What we, the consumers, love the most about the internet is probably what most tech service providers hate about it: the internet is constantly changing, evolving to behave smarter and perform faster. Tech pioneers are always releasing breakthroughs and designing products that aim to make the internet more efficient, in turn making the user’s life simpler.
But why is this a nightmare for service providers? Because it means that they have to always stay on top of their game and evolve with the internet, or risk going the way of the dinosaurs: extinct. And with the advent of AI Bots, silent whispers of SEO going obsolete are getting louder by the day. But, is this really the case? Let’s take a look.
What is SEO?
Search Engine Optimization, in simplest words, is the art of writing your website content organically optimised with targeted keywords and use strategies that increase its authority on the web to help it rank higher on search engines like Google and Bing. Search engines use bots, called ‘spiders’ that crawl the web constantly. They go over every website and their content and categorize data and webpages based on ‘keywords’. When a user searches for information on a search engine, the search engine simply looks for webpages with keywords that match the users search text, sorts them up in accordance with relevance and shows them on the SERP (Search Engine Result Page).
Is AI a Threat To Current SEO Methods?
The greatest drawback of current search methods is that search engines list tens of thousands of related webpages by connecting keywords, but there’s no guarantee the top listed webpages are what the user is really looking for. The keywords have definitely matched, but whether the rest of the content is relevant is not certain.
For example, there can be two bloggers writing about ‘how to make popcorn’. One uses eloquent English to describe exactly what ingredients to use, in what quantity and how flavourful the popcorn will be, but does not add extra keywords because they don’t go with the flow of his article. The other blogger does a poor job and writes an incoherent article, one that is not at all helpful but he makes sure to optimise the article by constantly adding keywords like ‘how to make popcorn’, ‘popcorn methods’ and ‘make popcorn at home’ throughout the article. Now when a user types in ‘how to make popcorn at home’ on Google, guess whose article shows up on top? That’s right, the not so useful one. This is not necessarily a flaw, because google serves to give you results, not cherry pick the best answer. But as a consumer we view this to be a flaw.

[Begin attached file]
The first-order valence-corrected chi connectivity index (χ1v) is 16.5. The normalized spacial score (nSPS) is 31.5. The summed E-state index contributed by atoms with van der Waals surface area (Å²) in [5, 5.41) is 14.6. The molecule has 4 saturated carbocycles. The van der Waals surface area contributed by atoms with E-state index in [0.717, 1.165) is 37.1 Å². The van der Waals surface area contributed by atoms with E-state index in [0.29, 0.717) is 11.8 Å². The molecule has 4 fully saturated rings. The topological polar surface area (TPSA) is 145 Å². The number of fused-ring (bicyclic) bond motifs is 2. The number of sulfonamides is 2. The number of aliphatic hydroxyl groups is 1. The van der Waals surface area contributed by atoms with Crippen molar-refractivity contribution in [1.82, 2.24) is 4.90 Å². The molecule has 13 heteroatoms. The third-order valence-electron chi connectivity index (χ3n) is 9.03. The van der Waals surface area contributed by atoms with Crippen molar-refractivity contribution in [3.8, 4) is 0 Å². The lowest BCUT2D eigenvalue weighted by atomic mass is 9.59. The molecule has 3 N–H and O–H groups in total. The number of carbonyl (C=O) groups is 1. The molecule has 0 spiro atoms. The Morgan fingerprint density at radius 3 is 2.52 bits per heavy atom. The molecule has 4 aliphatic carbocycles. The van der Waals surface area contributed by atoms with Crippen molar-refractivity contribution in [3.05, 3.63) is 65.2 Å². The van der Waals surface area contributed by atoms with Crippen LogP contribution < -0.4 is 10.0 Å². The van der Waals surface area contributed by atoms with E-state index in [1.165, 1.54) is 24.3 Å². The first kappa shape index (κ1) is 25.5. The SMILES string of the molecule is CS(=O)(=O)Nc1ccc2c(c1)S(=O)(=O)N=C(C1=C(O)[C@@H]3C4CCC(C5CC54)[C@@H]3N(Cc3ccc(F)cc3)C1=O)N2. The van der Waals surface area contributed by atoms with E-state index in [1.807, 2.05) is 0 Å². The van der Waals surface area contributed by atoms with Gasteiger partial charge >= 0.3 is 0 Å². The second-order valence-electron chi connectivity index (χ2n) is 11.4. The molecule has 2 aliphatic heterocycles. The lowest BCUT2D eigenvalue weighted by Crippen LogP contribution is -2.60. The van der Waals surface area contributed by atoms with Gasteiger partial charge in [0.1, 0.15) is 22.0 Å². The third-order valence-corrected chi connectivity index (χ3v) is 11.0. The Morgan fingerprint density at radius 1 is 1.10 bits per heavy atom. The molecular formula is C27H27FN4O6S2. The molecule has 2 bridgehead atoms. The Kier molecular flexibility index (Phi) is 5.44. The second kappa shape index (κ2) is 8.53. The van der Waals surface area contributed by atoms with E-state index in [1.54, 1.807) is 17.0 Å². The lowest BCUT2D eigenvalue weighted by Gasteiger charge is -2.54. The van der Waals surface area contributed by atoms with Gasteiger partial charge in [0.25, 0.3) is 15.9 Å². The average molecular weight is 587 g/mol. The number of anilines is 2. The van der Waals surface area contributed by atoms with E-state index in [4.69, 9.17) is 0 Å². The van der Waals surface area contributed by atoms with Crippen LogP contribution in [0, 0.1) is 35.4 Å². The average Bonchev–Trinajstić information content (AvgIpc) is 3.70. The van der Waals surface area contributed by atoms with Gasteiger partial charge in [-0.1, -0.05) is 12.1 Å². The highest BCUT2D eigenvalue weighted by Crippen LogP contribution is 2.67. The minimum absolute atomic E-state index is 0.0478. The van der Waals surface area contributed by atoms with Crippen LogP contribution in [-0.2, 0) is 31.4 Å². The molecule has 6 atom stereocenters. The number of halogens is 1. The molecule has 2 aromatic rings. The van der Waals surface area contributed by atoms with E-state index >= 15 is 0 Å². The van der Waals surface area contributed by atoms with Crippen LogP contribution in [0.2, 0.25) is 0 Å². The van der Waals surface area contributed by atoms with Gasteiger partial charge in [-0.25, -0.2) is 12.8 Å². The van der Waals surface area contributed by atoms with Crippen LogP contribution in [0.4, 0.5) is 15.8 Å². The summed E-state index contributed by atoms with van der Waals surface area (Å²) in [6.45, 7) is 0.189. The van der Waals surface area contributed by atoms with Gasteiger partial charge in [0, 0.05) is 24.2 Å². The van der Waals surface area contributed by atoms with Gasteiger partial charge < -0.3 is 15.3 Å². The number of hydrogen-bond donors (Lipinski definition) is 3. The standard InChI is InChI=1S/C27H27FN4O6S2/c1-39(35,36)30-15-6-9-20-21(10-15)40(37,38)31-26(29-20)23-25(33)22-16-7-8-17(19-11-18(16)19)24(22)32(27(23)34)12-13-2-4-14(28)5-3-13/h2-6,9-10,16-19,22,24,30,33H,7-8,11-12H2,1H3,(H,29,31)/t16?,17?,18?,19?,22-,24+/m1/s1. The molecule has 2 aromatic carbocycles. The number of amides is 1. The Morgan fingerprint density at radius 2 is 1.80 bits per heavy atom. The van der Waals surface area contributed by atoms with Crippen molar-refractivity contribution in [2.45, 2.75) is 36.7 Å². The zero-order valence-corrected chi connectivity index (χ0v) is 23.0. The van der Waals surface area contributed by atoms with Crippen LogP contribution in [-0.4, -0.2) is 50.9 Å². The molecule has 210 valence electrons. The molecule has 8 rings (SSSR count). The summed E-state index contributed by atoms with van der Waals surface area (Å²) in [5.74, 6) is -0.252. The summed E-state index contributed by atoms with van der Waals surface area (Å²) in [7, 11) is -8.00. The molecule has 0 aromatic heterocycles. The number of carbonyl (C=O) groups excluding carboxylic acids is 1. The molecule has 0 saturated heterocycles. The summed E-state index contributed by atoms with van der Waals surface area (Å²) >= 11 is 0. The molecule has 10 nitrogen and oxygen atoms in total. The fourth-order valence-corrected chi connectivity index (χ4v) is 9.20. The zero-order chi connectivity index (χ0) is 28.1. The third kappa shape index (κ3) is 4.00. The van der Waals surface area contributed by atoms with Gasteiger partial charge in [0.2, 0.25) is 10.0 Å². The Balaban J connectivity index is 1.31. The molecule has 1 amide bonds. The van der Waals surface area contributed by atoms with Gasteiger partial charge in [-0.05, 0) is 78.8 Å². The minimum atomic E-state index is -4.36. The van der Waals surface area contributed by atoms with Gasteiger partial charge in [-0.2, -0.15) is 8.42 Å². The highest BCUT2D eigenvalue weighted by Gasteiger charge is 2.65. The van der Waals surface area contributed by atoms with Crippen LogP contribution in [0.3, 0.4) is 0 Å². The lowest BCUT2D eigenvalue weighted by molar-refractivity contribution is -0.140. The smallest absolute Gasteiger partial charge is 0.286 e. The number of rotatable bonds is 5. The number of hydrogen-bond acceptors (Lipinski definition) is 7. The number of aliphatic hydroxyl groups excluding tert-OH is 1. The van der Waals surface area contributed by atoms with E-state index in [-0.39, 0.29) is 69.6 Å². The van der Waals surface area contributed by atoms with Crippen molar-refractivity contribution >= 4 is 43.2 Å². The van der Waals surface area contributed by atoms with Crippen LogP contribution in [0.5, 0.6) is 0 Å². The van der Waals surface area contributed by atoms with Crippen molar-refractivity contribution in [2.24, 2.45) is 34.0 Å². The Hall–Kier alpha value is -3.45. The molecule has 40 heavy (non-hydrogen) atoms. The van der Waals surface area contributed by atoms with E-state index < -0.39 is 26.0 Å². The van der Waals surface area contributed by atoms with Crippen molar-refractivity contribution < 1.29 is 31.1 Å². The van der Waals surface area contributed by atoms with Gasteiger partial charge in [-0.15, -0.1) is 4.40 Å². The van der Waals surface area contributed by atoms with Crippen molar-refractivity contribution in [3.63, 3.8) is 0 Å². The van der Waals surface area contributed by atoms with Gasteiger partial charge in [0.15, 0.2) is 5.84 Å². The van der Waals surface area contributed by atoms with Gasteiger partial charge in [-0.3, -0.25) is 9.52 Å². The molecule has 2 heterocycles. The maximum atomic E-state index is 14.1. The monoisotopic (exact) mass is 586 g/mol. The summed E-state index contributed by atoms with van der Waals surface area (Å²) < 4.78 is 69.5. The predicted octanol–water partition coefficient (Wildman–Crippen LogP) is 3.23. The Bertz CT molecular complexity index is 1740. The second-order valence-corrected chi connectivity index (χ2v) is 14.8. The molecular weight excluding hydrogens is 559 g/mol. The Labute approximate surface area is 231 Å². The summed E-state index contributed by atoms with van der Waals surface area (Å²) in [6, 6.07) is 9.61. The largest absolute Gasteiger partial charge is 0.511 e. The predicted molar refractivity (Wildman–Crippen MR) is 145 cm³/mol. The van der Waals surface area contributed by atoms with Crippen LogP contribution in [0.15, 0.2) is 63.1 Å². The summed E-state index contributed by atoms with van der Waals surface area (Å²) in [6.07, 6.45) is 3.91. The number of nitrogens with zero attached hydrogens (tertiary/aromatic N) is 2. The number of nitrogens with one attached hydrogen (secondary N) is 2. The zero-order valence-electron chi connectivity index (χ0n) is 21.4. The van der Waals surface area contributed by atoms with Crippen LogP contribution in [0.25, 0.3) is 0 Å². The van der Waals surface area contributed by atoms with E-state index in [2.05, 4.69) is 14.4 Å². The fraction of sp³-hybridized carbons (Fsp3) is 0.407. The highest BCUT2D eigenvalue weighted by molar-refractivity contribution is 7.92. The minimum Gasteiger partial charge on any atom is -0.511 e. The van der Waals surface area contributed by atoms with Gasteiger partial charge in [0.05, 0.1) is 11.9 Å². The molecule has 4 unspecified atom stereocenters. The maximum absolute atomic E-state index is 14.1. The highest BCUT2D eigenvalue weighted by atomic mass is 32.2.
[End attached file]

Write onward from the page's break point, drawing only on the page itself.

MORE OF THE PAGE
In addition, the number of results returned are always in the millions, because that is how large the internet is today. A user does not want to go through the hassle of perusing a hundred different popcorn articles before finding what they exactly need.
Enter AI and Chatbots
In all honesty, Artificial Intelligence, or AI, has been around for ages. Your email platform’s Spam filter for example works by sifting spam mails from genuine mails and as you mark spam mails as safe or inbox mails as spam, the platform ‘learns’ to set new rules and adjust to your preference. But for a few years now, programmers have been incorporating AI into more platforms and it has now found its way into the messaging stream in the way of Chatbots.
Chatbots are independent messaging apps or integrated into existing messaging platforms like Facebook’s messenger. These Chatbots have a giant database of information and they scour the internet to keep it updated. When a user types a search in these messengers, they check their database for the most relevant answer and returns the result.
A Chatbot looks exactly how you think it does: like a chat window. If you log in to a shopping website and tell its Chatbot ‘I want blue running shoes from Nike’, the bot looks for the exact product and returns it to you. If you typed the same sentence on Google or Bing, you would be hit by a thousand webpages and it would be your responsibility to go through and find the perfect match.
You now see the impact AI is going to have on internet searches? It is massive.
So what does this mean for SEO?
Will optimizing your content be a waste since AI bots seem to have a different database and algorithm to provide results? The answer is no, SEO’s are not going obsolete. Chatbots and SEO content serve different purposes and target a different audience. When you go to Amazon to pick a blue and white chequered Ralph Lauren shirt, you want the search bar to show you exactly that product and not a thousand pages of different shirts and options. Chatbots are the answer here.
If you want to read about the ‘American Civil War’ or ‘How do Chatbots work’, one word or paragraph answers will not suffice. You will require multiple articles so you can go through relevant topics and stitch together the information you need. Google search is the answer here and in turn means SEO articles.
This can only mean one thing. Both AI and SEO are here to stay. They will continue to serve different categories of search methods and become kings in their domain without interfering or affecting the other.